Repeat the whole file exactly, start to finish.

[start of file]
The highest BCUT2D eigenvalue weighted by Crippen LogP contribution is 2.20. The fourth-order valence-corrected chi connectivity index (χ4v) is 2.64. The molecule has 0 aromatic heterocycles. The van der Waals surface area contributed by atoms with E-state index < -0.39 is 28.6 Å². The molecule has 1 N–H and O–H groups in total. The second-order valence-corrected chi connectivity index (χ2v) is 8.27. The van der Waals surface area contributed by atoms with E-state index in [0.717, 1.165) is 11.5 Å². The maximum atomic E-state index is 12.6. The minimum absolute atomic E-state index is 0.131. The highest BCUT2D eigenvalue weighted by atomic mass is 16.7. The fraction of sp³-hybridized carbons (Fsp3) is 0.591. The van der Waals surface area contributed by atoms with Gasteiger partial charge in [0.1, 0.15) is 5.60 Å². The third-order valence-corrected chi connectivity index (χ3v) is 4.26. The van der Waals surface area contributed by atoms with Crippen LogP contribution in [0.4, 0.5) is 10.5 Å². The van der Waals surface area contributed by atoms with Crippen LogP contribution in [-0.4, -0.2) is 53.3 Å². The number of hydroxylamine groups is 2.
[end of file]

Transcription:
The highest BCUT2D eigenvalue weighted by Crippen LogP contribution is 2.20. The fourth-order valence-corrected chi connectivity index (χ4v) is 2.64. The molecule has 0 aromatic heterocycles. The van der Waals surface area contributed by atoms with E-state index < -0.39 is 28.6 Å². The molecule has 1 N–H and O–H groups in total. The second-order valence-corrected chi connectivity index (χ2v) is 8.27. The van der Waals surface area contributed by atoms with E-state index in [0.717, 1.165) is 11.5 Å². The maximum atomic E-state index is 12.6. The minimum absolute atomic E-state index is 0.131. The highest BCUT2D eigenvalue weighted by atomic mass is 16.7. The fraction of sp³-hybridized carbons (Fsp3) is 0.591. The van der Waals surface area contributed by atoms with Gasteiger partial charge in [0.1, 0.15) is 5.60 Å². The third-order valence-corrected chi connectivity index (χ3v) is 4.26. The van der Waals surface area contributed by atoms with Crippen LogP contribution in [0.4, 0.5) is 10.5 Å². The van der Waals surface area contributed by atoms with Crippen LogP contribution in [-0.4, -0.2) is 53.3 Å². The number of hydroxylamine groups is 2.